Davis of Universal, which like other resorts and hotels relies on conventions during off-peak leisure travel months, praised Sain this week.
"He is well known in the industry for his creativity and leadership, and I truly look forward to working with him as he takes Orlando to the next level in terms of driving visitation to the market," Davis said.
Members of the search committee were united in offering the job to Sain, according to several e-mails.
"This gives us the opportunity to hire a top salesperson to complement Gary's marketing savvy," wrote CNL Hotels & Resorts President John Griswold.
Top 2 candidates
Sain and Hanbury emerged as the top two candidates after a round of interviews with five candidates in mid-December.
The six-month process started in July after Peeper announced in June that he would retire at the end of 2006.
Peeper, the only president in the visitors bureau's more than 20-year history, was known to be well-connected on the meetings and convention side of the business.
McHugh said leisure travelers and conventions are both crucial to the industry, but finding a new president with strong experience in both was tough.
"Looking at all the great candidates we did, there wasn't anyone with strong skill sets in both areas," McHugh said in an interview this week.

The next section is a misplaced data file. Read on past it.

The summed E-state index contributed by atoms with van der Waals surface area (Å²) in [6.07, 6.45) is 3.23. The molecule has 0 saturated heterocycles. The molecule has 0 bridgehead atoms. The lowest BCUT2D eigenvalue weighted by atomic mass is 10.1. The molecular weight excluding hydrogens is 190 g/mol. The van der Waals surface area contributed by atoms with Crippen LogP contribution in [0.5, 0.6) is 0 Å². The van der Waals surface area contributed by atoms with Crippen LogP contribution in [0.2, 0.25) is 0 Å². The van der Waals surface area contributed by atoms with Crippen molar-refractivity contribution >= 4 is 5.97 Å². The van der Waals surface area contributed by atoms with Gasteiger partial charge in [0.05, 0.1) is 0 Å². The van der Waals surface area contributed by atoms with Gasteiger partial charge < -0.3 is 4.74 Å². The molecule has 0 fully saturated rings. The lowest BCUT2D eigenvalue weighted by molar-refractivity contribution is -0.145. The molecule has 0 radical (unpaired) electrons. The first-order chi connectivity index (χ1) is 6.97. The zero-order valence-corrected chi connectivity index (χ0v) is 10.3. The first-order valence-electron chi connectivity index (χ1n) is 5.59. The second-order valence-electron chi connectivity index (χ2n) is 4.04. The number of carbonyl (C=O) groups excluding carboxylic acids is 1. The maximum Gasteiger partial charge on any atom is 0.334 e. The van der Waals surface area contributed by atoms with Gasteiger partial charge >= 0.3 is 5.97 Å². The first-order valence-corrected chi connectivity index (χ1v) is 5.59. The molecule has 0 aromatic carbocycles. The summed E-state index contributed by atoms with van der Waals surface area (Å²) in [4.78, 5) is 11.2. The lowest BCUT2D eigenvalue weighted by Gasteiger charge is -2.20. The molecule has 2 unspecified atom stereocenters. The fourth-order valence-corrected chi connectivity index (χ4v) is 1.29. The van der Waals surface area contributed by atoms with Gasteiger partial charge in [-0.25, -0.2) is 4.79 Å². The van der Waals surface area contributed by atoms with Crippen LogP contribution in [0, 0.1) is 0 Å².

Sain, who left Hyatt Hotels Corp. to become vice president at Premier Cruise Line in the early 1990s, said in an interview last week that if he can make that jump he can transition into the convention and meetings world.
"When I joined Premier, I was never on a cruise line, never took a cruise, never really knew travel agents that well," he said.
"If I can do that, this will again be something that I think I can do."
Ultimately, the committee settled on a three-year contract with Sain that includes a base salary of $287,000 and up to $100,000 in annual bonuses, according to one e-mail.
From the very beginning of the process, McHugh and other members of the seven-person search committee went to great lengths to try to keep confidential all information about the search for the head of the nonprofit trade association.
For example, based on misleading advice, the members wrote "exempt" in the subject line of nearly every e-mail about the search in order to keep secret certain communication with county government officials. Generally communication with elected or other public officials is open to public view under Florida's open-records laws, which allowed the Sentinel to obtain the e-mails related to the search.
In addition, McHugh arranged to deliver documents to the home of search committee member Elizabeth Gianini, chief of staff to Crotty. In fact, Florida law says that documents related to public business are within the public domain even if they never enter a public official's office.
McHugh said in an interview with the Sentinel this week that he was concerned that if any candidate names were made public it would discourage them from being interviewed and narrow the visitors bureau's choices for the job.
"It's their careers we're talking about here," he said.
Beth Kassab can be reached 407-420-5448 or firstname.lastname@example.org.
Copyright (c) 2007, The Orlando Sentinel, Fla.